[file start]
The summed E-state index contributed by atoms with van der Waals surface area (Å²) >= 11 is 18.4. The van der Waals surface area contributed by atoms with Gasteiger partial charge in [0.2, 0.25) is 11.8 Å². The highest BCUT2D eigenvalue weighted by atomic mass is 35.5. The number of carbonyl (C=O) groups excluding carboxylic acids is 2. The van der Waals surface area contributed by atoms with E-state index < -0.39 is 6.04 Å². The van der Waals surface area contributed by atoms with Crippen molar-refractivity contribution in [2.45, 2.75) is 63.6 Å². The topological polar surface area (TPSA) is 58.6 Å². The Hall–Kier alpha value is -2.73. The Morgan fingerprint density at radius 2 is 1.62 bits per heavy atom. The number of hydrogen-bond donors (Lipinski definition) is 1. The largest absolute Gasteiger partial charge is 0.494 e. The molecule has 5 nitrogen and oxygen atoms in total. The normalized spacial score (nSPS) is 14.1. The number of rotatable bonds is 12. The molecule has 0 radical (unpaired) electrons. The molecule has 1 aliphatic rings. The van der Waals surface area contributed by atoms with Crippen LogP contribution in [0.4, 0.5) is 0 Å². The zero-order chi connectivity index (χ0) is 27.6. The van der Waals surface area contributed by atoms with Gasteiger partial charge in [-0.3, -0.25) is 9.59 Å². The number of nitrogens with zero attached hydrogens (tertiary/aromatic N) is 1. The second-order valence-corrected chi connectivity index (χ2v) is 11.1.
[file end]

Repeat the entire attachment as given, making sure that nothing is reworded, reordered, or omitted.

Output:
The summed E-state index contributed by atoms with van der Waals surface area (Å²) >= 11 is 18.4. The van der Waals surface area contributed by atoms with Gasteiger partial charge in [0.2, 0.25) is 11.8 Å². The highest BCUT2D eigenvalue weighted by atomic mass is 35.5. The number of carbonyl (C=O) groups excluding carboxylic acids is 2. The van der Waals surface area contributed by atoms with E-state index < -0.39 is 6.04 Å². The van der Waals surface area contributed by atoms with Crippen molar-refractivity contribution in [2.45, 2.75) is 63.6 Å². The topological polar surface area (TPSA) is 58.6 Å². The Hall–Kier alpha value is -2.73. The Morgan fingerprint density at radius 2 is 1.62 bits per heavy atom. The number of hydrogen-bond donors (Lipinski definition) is 1. The largest absolute Gasteiger partial charge is 0.494 e. The molecule has 5 nitrogen and oxygen atoms in total. The normalized spacial score (nSPS) is 14.1. The number of rotatable bonds is 12. The molecule has 0 radical (unpaired) electrons. The molecule has 1 aliphatic rings. The van der Waals surface area contributed by atoms with Crippen LogP contribution in [0.4, 0.5) is 0 Å². The zero-order chi connectivity index (χ0) is 27.6. The van der Waals surface area contributed by atoms with Gasteiger partial charge in [-0.3, -0.25) is 9.59 Å². The number of nitrogens with zero attached hydrogens (tertiary/aromatic N) is 1. The second-order valence-corrected chi connectivity index (χ2v) is 11.1.